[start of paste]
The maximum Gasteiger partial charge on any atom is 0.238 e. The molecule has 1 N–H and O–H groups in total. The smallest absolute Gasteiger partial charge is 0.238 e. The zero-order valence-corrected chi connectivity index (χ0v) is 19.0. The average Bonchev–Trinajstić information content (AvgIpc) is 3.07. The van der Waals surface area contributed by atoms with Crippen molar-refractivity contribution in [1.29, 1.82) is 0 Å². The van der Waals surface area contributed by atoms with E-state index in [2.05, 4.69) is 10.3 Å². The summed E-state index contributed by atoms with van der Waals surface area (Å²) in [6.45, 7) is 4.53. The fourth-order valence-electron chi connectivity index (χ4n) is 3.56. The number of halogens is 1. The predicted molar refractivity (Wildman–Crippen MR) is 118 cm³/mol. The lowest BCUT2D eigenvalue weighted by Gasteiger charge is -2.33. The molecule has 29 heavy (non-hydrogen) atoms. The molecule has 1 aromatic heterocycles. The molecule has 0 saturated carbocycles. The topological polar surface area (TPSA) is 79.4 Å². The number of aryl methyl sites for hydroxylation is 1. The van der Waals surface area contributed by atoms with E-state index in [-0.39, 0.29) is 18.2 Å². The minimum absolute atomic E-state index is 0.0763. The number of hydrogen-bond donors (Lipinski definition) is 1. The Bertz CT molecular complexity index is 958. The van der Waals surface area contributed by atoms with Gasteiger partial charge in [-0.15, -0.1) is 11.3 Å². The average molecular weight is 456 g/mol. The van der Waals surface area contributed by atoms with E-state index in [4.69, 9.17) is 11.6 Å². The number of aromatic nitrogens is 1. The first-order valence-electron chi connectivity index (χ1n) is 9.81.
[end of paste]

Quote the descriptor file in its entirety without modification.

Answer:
The maximum Gasteiger partial charge on any atom is 0.238 e. The molecule has 1 N–H and O–H groups in total. The smallest absolute Gasteiger partial charge is 0.238 e. The zero-order valence-corrected chi connectivity index (χ0v) is 19.0. The average Bonchev–Trinajstić information content (AvgIpc) is 3.07. The van der Waals surface area contributed by atoms with Crippen molar-refractivity contribution in [1.29, 1.82) is 0 Å². The van der Waals surface area contributed by atoms with E-state index in [2.05, 4.69) is 10.3 Å². The summed E-state index contributed by atoms with van der Waals surface area (Å²) in [6.45, 7) is 4.53. The fourth-order valence-electron chi connectivity index (χ4n) is 3.56. The number of halogens is 1. The predicted molar refractivity (Wildman–Crippen MR) is 118 cm³/mol. The lowest BCUT2D eigenvalue weighted by Gasteiger charge is -2.33. The molecule has 29 heavy (non-hydrogen) atoms. The molecule has 1 aromatic heterocycles. The molecule has 0 saturated carbocycles. The topological polar surface area (TPSA) is 79.4 Å². The number of aryl methyl sites for hydroxylation is 1. The van der Waals surface area contributed by atoms with E-state index in [-0.39, 0.29) is 18.2 Å². The minimum absolute atomic E-state index is 0.0763. The number of hydrogen-bond donors (Lipinski definition) is 1. The Bertz CT molecular complexity index is 958. The van der Waals surface area contributed by atoms with Gasteiger partial charge in [-0.15, -0.1) is 11.3 Å². The average molecular weight is 456 g/mol. The van der Waals surface area contributed by atoms with E-state index in [4.69, 9.17) is 11.6 Å². The number of aromatic nitrogens is 1. The first-order valence-electron chi connectivity index (χ1n) is 9.81.